The British Defence Secretary has said that the Russian army are in a “very fragile position” as they have lost “80,000 in six months” compared to “15,000 they lost in a decade in Afghanistan.”
Ben Wallace said the UK could also “toughen up” visa conditions for Russians and said that he is not sure “an outright ban is the right way.”
Speaking to the BBC Radio 4’s Today programme, Wallace said, “I certainly think we can toughen up the conditions of our visas. I am not sure whether an outright ban is the right way.
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“I think that’s a matter for the Home Secretary to look at.
“But I don’t like, and I’m sure none of your listeners like, watching oligarchs’ wives or indeed Russian senior officials’ wives enjoying themselves in Greece or the south of France, or on super yachts around the world while their army is committing war crimes in Ukraine.
“I think that is very wrong.
“I think the problem has been all the way back to 2014, that Russia invaded Crimea, illegally annexed it, and then it was allowed in some countries to carry on as if nothing had really changed.”
Speaking over the EU’s resolve, Wallace said, “I mean, the EU doesn’t always, you know, can’t even often decide on some of the most basic pan-European initiatives, whether that’s environmental standards, that’s just the way it is.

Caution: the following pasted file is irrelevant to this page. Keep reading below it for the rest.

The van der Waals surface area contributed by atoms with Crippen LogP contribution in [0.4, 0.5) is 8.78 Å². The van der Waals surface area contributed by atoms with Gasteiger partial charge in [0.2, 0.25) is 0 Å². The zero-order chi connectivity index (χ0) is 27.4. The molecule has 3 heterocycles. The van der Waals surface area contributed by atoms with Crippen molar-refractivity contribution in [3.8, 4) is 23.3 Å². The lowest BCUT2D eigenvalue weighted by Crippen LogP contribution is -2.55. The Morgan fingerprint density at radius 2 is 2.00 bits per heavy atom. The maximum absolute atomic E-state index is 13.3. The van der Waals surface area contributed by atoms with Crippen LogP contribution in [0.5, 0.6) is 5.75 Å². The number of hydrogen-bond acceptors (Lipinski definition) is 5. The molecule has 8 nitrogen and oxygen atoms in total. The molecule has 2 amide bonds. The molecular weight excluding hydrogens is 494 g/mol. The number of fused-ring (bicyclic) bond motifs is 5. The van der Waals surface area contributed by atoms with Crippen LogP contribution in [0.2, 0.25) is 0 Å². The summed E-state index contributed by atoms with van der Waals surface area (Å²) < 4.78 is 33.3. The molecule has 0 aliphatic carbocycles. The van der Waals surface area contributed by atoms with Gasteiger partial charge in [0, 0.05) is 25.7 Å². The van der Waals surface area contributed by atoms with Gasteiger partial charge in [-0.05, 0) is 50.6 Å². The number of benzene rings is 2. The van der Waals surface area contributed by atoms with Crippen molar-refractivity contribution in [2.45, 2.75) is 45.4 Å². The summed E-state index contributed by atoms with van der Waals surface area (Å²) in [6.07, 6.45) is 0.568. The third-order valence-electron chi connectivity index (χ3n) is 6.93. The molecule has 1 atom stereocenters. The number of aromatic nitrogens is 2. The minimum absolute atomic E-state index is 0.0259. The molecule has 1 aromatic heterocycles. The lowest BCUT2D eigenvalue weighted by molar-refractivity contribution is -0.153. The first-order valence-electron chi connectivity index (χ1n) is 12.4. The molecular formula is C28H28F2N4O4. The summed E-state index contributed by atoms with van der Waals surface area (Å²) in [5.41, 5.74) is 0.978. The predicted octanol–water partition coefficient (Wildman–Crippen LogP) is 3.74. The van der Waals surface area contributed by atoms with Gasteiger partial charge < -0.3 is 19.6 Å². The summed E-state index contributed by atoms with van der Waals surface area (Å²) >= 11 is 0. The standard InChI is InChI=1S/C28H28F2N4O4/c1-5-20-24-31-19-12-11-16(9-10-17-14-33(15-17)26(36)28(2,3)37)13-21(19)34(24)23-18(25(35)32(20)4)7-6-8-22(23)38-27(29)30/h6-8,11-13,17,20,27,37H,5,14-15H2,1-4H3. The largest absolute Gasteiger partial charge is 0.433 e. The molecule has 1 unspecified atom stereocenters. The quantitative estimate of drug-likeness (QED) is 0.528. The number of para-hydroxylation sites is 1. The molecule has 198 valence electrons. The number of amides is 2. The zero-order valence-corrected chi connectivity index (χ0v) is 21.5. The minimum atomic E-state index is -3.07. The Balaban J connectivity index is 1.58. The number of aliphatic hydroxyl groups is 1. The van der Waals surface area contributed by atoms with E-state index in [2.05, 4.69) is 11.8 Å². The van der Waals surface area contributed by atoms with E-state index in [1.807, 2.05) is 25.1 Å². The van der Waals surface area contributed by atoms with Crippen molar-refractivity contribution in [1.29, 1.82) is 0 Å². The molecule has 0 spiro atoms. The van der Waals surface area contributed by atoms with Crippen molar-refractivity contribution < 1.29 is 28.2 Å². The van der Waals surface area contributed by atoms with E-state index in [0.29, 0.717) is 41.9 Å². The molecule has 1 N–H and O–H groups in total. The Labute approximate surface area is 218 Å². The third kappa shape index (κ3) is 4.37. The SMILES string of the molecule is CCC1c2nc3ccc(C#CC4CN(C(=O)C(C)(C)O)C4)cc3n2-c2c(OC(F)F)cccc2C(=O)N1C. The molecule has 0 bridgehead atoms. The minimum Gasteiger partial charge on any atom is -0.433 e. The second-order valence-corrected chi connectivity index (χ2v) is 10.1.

“But I think that’s why the Commission is there to do that work. But I don’t see any waning.
“There’s always a few disagreements about the levels of sanctions, but, fundamentally, the international community is united against what Putin is doing.”
Wallace then warned that Russia are in a “very fragile position,” he explained the Russian army’s advance can be measured “in metres per week, not miles”.
He added, “We pretty much accept, well, we do accept, the sort of observations of Russian losses to be – if you combine deaths, injuries, desertions – over 80,000 of their armed forces.
“That’s 80,000 in six months compared to 15,000 they lost in a decade in Afghanistan.
“I think we are in a position where Russia is in a very fragile position.”
Defence Minister James Heappey told Sky News, “I think that I can understand why lots of people eating their breakfast and worrying about the cost of living will be agreeing with the premise of your question that, you know, arguably the most straightforward solution to the cost-of-living crisis is that we re-establish relations with Russia and everything goes back to the way that it was in the European energy market.
“Every single thing that I have seen in the last six months tells me that that would be catastrophic for security in the Euro-Atlantic.
“Thus not, not on some 10 or 15 or 20-year horizon, but within just a few years, we would find ourselves in a situation where an emboldened Russia was causing cost-of-living challenges that are 100 times worse than what we are seeing right now.”
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